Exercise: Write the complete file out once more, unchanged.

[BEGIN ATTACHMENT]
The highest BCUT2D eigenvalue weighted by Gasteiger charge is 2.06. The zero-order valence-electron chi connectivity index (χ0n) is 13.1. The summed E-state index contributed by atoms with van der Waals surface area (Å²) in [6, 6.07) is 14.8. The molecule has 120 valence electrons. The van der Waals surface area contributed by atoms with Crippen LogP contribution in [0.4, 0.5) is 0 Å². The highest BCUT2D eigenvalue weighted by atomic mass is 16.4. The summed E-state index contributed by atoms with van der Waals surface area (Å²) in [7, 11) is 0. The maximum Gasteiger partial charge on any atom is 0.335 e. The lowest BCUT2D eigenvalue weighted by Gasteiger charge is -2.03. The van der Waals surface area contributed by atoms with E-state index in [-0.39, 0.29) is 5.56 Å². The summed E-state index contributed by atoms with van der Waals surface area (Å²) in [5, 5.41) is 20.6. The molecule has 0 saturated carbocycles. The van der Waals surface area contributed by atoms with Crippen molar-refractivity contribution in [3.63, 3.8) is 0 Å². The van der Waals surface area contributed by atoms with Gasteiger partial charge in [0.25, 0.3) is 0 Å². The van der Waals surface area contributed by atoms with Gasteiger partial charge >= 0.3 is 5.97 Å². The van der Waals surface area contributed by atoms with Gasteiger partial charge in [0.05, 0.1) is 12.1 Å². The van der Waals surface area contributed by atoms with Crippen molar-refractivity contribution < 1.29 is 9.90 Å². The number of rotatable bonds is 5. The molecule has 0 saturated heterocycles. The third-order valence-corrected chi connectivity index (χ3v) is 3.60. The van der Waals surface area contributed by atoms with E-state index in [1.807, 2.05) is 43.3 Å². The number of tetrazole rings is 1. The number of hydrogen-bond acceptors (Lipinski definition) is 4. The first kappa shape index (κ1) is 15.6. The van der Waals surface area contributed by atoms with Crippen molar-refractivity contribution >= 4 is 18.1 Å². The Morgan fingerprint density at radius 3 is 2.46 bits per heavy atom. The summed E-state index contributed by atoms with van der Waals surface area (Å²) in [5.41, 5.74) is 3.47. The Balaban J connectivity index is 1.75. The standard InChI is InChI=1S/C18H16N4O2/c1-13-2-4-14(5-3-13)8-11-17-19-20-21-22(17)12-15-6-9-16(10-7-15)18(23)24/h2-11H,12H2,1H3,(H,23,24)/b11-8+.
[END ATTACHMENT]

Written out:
The highest BCUT2D eigenvalue weighted by Gasteiger charge is 2.06. The zero-order valence-electron chi connectivity index (χ0n) is 13.1. The summed E-state index contributed by atoms with van der Waals surface area (Å²) in [6, 6.07) is 14.8. The molecule has 120 valence electrons. The van der Waals surface area contributed by atoms with Crippen LogP contribution in [0.4, 0.5) is 0 Å². The highest BCUT2D eigenvalue weighted by atomic mass is 16.4. The summed E-state index contributed by atoms with van der Waals surface area (Å²) in [7, 11) is 0. The maximum Gasteiger partial charge on any atom is 0.335 e. The lowest BCUT2D eigenvalue weighted by Gasteiger charge is -2.03. The van der Waals surface area contributed by atoms with E-state index in [-0.39, 0.29) is 5.56 Å². The summed E-state index contributed by atoms with van der Waals surface area (Å²) in [5, 5.41) is 20.6. The molecule has 0 saturated carbocycles. The van der Waals surface area contributed by atoms with Crippen molar-refractivity contribution in [3.63, 3.8) is 0 Å². The van der Waals surface area contributed by atoms with Gasteiger partial charge in [0.25, 0.3) is 0 Å². The van der Waals surface area contributed by atoms with Gasteiger partial charge >= 0.3 is 5.97 Å². The van der Waals surface area contributed by atoms with Gasteiger partial charge in [0.05, 0.1) is 12.1 Å². The van der Waals surface area contributed by atoms with Crippen molar-refractivity contribution < 1.29 is 9.90 Å². The number of rotatable bonds is 5. The molecule has 0 saturated heterocycles. The third-order valence-corrected chi connectivity index (χ3v) is 3.60. The van der Waals surface area contributed by atoms with E-state index in [1.807, 2.05) is 43.3 Å². The number of tetrazole rings is 1. The number of hydrogen-bond acceptors (Lipinski definition) is 4. The first kappa shape index (κ1) is 15.6. The van der Waals surface area contributed by atoms with Crippen molar-refractivity contribution >= 4 is 18.1 Å². The Morgan fingerprint density at radius 3 is 2.46 bits per heavy atom. The summed E-state index contributed by atoms with van der Waals surface area (Å²) in [5.41, 5.74) is 3.47. The Balaban J connectivity index is 1.75. The standard InChI is InChI=1S/C18H16N4O2/c1-13-2-4-14(5-3-13)8-11-17-19-20-21-22(17)12-15-6-9-16(10-7-15)18(23)24/h2-11H,12H2,1H3,(H,23,24)/b11-8+.